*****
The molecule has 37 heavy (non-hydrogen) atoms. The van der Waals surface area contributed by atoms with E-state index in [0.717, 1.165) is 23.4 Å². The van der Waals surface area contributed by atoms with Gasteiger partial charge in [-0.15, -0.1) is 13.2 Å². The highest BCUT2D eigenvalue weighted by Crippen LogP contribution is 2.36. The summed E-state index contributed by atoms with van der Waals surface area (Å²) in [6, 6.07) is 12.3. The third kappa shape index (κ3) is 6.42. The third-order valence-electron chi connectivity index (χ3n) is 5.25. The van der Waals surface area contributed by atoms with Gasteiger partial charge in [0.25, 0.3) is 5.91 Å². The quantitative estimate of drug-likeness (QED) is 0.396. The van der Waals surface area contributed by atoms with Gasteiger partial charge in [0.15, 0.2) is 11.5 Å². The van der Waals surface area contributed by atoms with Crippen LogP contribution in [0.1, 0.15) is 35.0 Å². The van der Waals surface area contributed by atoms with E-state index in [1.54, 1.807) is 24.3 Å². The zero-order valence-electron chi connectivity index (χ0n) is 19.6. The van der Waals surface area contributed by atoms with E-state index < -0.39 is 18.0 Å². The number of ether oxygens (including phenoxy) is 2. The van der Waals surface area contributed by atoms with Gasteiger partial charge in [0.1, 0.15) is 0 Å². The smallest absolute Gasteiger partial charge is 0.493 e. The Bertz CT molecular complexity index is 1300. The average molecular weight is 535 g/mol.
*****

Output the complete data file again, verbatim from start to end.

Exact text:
The molecule has 37 heavy (non-hydrogen) atoms. The van der Waals surface area contributed by atoms with E-state index in [0.717, 1.165) is 23.4 Å². The van der Waals surface area contributed by atoms with Gasteiger partial charge in [-0.15, -0.1) is 13.2 Å². The highest BCUT2D eigenvalue weighted by Crippen LogP contribution is 2.36. The summed E-state index contributed by atoms with van der Waals surface area (Å²) in [6, 6.07) is 12.3. The third kappa shape index (κ3) is 6.42. The third-order valence-electron chi connectivity index (χ3n) is 5.25. The van der Waals surface area contributed by atoms with Gasteiger partial charge in [0.25, 0.3) is 5.91 Å². The quantitative estimate of drug-likeness (QED) is 0.396. The van der Waals surface area contributed by atoms with Gasteiger partial charge in [0.15, 0.2) is 11.5 Å². The van der Waals surface area contributed by atoms with Crippen LogP contribution in [0.1, 0.15) is 35.0 Å². The van der Waals surface area contributed by atoms with E-state index in [1.54, 1.807) is 24.3 Å². The zero-order valence-electron chi connectivity index (χ0n) is 19.6. The van der Waals surface area contributed by atoms with E-state index < -0.39 is 18.0 Å². The number of ether oxygens (including phenoxy) is 2. The van der Waals surface area contributed by atoms with Gasteiger partial charge in [0.1, 0.15) is 0 Å². The smallest absolute Gasteiger partial charge is 0.493 e. The Bertz CT molecular complexity index is 1300. The average molecular weight is 535 g/mol.